“I’ve already told the Ophion Occult Order that I won’t –” he began.

“We’re not here on behalf of the Order! Emrys broke into our playroom, humiliated us, and killed our pet Voggathaust!” Mary screamed, her face twisted in vindictive rage. “We want him dead, and you know where we can find him!”

“That ain’t my problem, Ducky. And if the Ophion Occult Order couldn’t bribe or threaten me into helping them, what makes you think you can?” the Very Important Person asked snidely.

Faster than they could react or even realize what was happening, Mary pulled out a long butcher’s knife from beneath her dress and threw it straight up with such force it impaled itself into the crystal ceiling. There was a horrible cracking sound as hairline fractures began to spread out from the puncture point, and the diamond groaned as it began to strain under the untold weight of the water above it.

“I believe you’re all familiar with my sister’s uncanny talent with knives from our last visit?” James asked with a signature smug smirk. “So long as she wills it, that ceiling will hold, but one psychic command from her is all it will take to send us for a swim.”

“But then we’ll all die!” Monty screamed.

You’ll all die, you mean. Mary and I can handle a bit of water and a few sea monsters,” James claimed casually. “And even if I’m bluffing, I’m sure you’ve heard that old Injun story about the scorpion and the coyote, right? It’s in our nature.”

The Very Important Person pointed his one mobile eye up towards the ceiling, and saw that water was starting to leak through the crack, and a few of his more curious sea creatures were starting to swarm around it.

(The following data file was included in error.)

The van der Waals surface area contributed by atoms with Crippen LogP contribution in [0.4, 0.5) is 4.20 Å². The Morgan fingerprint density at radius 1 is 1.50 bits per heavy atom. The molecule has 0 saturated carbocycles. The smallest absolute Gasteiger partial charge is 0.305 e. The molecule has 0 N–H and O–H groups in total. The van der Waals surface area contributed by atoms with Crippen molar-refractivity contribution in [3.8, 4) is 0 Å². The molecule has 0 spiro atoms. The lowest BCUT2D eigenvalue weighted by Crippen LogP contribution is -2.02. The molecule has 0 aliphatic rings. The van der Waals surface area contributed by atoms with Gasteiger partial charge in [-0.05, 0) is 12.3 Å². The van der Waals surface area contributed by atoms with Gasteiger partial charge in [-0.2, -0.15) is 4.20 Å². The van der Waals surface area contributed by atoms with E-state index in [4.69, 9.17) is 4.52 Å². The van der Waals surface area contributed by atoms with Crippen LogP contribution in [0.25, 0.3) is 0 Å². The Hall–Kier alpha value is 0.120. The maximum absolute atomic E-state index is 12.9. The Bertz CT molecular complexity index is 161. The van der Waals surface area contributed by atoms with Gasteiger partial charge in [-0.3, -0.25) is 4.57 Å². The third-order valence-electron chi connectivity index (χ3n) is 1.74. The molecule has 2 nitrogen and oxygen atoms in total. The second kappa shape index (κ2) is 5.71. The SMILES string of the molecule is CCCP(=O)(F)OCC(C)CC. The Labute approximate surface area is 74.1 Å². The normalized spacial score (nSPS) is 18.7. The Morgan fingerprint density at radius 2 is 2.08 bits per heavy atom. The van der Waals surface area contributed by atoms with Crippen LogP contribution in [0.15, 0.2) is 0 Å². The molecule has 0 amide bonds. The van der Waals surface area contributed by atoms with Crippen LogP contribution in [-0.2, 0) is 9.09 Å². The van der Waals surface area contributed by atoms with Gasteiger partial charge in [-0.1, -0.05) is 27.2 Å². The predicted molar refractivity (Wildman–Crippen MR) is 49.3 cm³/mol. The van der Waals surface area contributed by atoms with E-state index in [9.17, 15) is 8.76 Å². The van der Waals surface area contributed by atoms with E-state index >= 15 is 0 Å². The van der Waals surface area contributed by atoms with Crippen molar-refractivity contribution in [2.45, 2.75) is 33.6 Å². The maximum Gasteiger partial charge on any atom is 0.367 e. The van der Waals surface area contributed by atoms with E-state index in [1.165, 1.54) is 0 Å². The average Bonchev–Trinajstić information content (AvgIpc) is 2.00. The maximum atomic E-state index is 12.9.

“It’s a Russian parable about a scorpion and a frog, but a bigger animal would make more sense,” he retorted. “The game is Seven Hand Hangman’s Tarock; one round, between you and me. You lose, I get them marbles. I lose, I spill everything I’ve got on Emrys, which for all you know isn’t worth shit. Either way, you fix the damn roof and we all walk away from this alive and dry. Deal?”

The Darling Twins exchanged glances, coming to a wordless agreement.

“Deal us in, Monty,” James said, pulling out a chair at the table for his sister, then taking his seat beside her.

Monty anxiously dealt out two hands of cards while Serina offered the Very Important Person a hit from his hookah, all of them trying to avoid looking up at the ceiling as much as possible. When each hand was dealt, James picked his up and showed them to Mary, whereas Serina held the Very Important Person’s cards for him while being careful not to look herself.

Monty drew a single card from the deck and placed it in between them.

“Three of Pentacles is the card to beat, gentlemen,” he announced, waiting patiently for one of them to make the first move.

“Pass or play, Darlings?” the Very Important Person asked irritably.

“Hmmm,” James sighed with a tapping of his fingers, making a show out of mulling over his decision for as long as possible. “Mary Darling, do you think we should be polite and give the Very Important Person first go of it?”

“Polite? That doesn’t sound like us at all, James Darling,” Mary replied. She took out a cigarette from a silver case and held it out for him to light, and he promptly obliged her. She then held out the case so that he could take a cigarette for himself. “Oh, you don’t mind, do you, Ducky? It would be pretty hypocritical if you did, what with that oriental contraption of yours. Though I suppose it’s a little more practical for you, given your disability or whatever it is you prefer we call it. I’d be lying if I said I wasn’t a little tempted to give it a try myself, but James and I have been smoking Satin Stag cigarettes since we were kids. I remember one time when we were smoking under the bleachers –”

“You pass! I play Eight of Pentacles! Stall like that again and you’ll forfeit the whole hand!” the Very Important Person snarled at them as Serina threw down his card.